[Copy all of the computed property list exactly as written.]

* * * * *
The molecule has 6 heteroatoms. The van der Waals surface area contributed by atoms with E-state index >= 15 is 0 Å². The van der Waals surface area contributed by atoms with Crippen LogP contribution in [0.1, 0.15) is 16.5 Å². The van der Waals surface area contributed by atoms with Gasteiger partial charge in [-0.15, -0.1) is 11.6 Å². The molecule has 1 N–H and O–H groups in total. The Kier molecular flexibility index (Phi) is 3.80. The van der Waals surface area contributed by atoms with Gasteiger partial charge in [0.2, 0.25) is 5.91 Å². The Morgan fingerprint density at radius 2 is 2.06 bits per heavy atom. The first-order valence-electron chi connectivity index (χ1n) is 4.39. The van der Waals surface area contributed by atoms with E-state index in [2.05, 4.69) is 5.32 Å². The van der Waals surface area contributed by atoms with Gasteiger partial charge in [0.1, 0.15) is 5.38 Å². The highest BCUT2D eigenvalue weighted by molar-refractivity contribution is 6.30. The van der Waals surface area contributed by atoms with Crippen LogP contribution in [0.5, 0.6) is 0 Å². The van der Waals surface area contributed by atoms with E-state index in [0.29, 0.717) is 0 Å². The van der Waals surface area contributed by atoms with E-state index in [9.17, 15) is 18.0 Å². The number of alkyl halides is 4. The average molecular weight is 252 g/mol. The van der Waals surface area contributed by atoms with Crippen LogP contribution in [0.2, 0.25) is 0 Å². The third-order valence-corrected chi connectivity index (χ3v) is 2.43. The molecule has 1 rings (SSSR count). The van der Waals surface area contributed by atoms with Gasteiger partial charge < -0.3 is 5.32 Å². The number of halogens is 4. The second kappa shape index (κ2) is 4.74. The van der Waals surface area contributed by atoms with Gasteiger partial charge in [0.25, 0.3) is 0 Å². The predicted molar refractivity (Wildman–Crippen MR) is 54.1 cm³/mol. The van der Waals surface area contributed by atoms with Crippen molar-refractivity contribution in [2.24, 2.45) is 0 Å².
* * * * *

The molecule has 6 heteroatoms. The van der Waals surface area contributed by atoms with E-state index >= 15 is 0 Å². The van der Waals surface area contributed by atoms with Crippen LogP contribution in [0.1, 0.15) is 16.5 Å². The van der Waals surface area contributed by atoms with Gasteiger partial charge in [-0.15, -0.1) is 11.6 Å². The molecule has 1 N–H and O–H groups in total. The Kier molecular flexibility index (Phi) is 3.80. The van der Waals surface area contributed by atoms with Gasteiger partial charge in [0.2, 0.25) is 5.91 Å². The Morgan fingerprint density at radius 2 is 2.06 bits per heavy atom. The first-order valence-electron chi connectivity index (χ1n) is 4.39. The van der Waals surface area contributed by atoms with E-state index in [2.05, 4.69) is 5.32 Å². The van der Waals surface area contributed by atoms with Gasteiger partial charge in [0.1, 0.15) is 5.38 Å². The highest BCUT2D eigenvalue weighted by molar-refractivity contribution is 6.30. The van der Waals surface area contributed by atoms with Crippen LogP contribution in [0.5, 0.6) is 0 Å². The van der Waals surface area contributed by atoms with E-state index in [0.29, 0.717) is 0 Å². The van der Waals surface area contributed by atoms with E-state index in [9.17, 15) is 18.0 Å². The number of alkyl halides is 4. The average molecular weight is 252 g/mol. The van der Waals surface area contributed by atoms with Crippen LogP contribution in [0.2, 0.25) is 0 Å². The third-order valence-corrected chi connectivity index (χ3v) is 2.43. The molecule has 1 rings (SSSR count). The van der Waals surface area contributed by atoms with Gasteiger partial charge < -0.3 is 5.32 Å². The number of halogens is 4. The second kappa shape index (κ2) is 4.74. The van der Waals surface area contributed by atoms with Gasteiger partial charge in [0.25, 0.3) is 0 Å². The predicted molar refractivity (Wildman–Crippen MR) is 54.1 cm³/mol. The van der Waals surface area contributed by atoms with Crippen molar-refractivity contribution in [2.24, 2.45) is 0 Å².